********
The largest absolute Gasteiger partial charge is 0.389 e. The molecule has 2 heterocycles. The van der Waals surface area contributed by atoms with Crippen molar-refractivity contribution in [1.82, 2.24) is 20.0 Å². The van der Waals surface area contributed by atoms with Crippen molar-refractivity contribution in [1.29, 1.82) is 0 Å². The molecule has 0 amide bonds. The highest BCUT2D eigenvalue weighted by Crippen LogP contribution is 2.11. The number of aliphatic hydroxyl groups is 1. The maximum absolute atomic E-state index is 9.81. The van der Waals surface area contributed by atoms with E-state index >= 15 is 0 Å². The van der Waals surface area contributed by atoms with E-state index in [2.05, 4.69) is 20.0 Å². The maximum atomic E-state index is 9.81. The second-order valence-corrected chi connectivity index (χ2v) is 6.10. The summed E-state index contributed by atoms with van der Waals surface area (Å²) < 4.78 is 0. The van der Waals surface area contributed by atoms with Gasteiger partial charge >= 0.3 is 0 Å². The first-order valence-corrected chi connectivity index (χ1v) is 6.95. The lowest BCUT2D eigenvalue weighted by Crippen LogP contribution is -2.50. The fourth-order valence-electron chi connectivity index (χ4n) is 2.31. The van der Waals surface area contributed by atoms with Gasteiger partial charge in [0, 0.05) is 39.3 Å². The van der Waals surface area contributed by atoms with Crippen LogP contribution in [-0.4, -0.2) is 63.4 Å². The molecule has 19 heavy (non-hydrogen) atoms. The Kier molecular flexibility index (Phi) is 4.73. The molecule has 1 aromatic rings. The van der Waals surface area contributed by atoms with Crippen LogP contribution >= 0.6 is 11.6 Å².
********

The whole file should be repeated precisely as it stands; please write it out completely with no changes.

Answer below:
The largest absolute Gasteiger partial charge is 0.389 e. The molecule has 2 heterocycles. The van der Waals surface area contributed by atoms with Crippen molar-refractivity contribution in [1.82, 2.24) is 20.0 Å². The van der Waals surface area contributed by atoms with Crippen molar-refractivity contribution in [1.29, 1.82) is 0 Å². The molecule has 0 amide bonds. The highest BCUT2D eigenvalue weighted by Crippen LogP contribution is 2.11. The number of aliphatic hydroxyl groups is 1. The maximum absolute atomic E-state index is 9.81. The van der Waals surface area contributed by atoms with E-state index >= 15 is 0 Å². The van der Waals surface area contributed by atoms with E-state index in [2.05, 4.69) is 20.0 Å². The maximum atomic E-state index is 9.81. The second-order valence-corrected chi connectivity index (χ2v) is 6.10. The summed E-state index contributed by atoms with van der Waals surface area (Å²) < 4.78 is 0. The van der Waals surface area contributed by atoms with Gasteiger partial charge >= 0.3 is 0 Å². The first-order valence-corrected chi connectivity index (χ1v) is 6.95. The lowest BCUT2D eigenvalue weighted by Crippen LogP contribution is -2.50. The fourth-order valence-electron chi connectivity index (χ4n) is 2.31. The van der Waals surface area contributed by atoms with Gasteiger partial charge in [0, 0.05) is 39.3 Å². The van der Waals surface area contributed by atoms with Crippen LogP contribution in [-0.4, -0.2) is 63.4 Å². The molecule has 19 heavy (non-hydrogen) atoms. The Kier molecular flexibility index (Phi) is 4.73. The molecule has 1 aromatic rings. The van der Waals surface area contributed by atoms with Crippen LogP contribution >= 0.6 is 11.6 Å².